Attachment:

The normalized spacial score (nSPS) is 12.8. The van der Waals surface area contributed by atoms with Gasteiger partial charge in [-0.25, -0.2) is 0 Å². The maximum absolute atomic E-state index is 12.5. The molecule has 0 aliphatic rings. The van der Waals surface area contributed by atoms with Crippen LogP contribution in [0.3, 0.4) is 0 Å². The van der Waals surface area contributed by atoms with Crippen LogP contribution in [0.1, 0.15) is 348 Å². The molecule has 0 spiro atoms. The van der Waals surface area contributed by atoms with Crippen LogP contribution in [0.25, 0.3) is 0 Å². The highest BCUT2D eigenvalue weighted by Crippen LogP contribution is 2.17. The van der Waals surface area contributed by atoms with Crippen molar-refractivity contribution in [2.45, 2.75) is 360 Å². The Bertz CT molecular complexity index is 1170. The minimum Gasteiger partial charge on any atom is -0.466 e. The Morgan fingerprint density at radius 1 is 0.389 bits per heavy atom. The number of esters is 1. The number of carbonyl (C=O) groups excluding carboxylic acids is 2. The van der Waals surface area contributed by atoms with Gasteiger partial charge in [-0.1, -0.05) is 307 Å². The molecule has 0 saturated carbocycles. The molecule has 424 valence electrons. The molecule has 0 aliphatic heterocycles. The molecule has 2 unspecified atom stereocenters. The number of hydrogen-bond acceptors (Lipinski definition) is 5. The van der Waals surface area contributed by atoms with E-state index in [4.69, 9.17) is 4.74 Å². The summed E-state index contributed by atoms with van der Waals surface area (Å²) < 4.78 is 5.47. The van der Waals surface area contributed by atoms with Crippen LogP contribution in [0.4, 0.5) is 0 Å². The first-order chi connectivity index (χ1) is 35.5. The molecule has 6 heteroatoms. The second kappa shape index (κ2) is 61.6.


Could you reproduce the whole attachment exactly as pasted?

The normalized spacial score (nSPS) is 12.8. The van der Waals surface area contributed by atoms with Gasteiger partial charge in [-0.25, -0.2) is 0 Å². The maximum absolute atomic E-state index is 12.5. The molecule has 0 aliphatic rings. The van der Waals surface area contributed by atoms with Crippen LogP contribution in [0.3, 0.4) is 0 Å². The van der Waals surface area contributed by atoms with Crippen LogP contribution in [0.1, 0.15) is 348 Å². The molecule has 0 spiro atoms. The van der Waals surface area contributed by atoms with Crippen LogP contribution in [0.25, 0.3) is 0 Å². The highest BCUT2D eigenvalue weighted by Crippen LogP contribution is 2.17. The van der Waals surface area contributed by atoms with Crippen molar-refractivity contribution in [2.45, 2.75) is 360 Å². The Bertz CT molecular complexity index is 1170. The minimum Gasteiger partial charge on any atom is -0.466 e. The Morgan fingerprint density at radius 1 is 0.389 bits per heavy atom. The number of esters is 1. The number of carbonyl (C=O) groups excluding carboxylic acids is 2. The van der Waals surface area contributed by atoms with Gasteiger partial charge in [-0.1, -0.05) is 307 Å². The molecule has 0 saturated carbocycles. The molecule has 424 valence electrons. The molecule has 0 aliphatic heterocycles. The molecule has 2 unspecified atom stereocenters. The number of hydrogen-bond acceptors (Lipinski definition) is 5. The van der Waals surface area contributed by atoms with E-state index in [4.69, 9.17) is 4.74 Å². The summed E-state index contributed by atoms with van der Waals surface area (Å²) < 4.78 is 5.47. The van der Waals surface area contributed by atoms with Crippen LogP contribution in [0.4, 0.5) is 0 Å². The first-order chi connectivity index (χ1) is 35.5. The molecule has 6 heteroatoms. The second kappa shape index (κ2) is 61.6.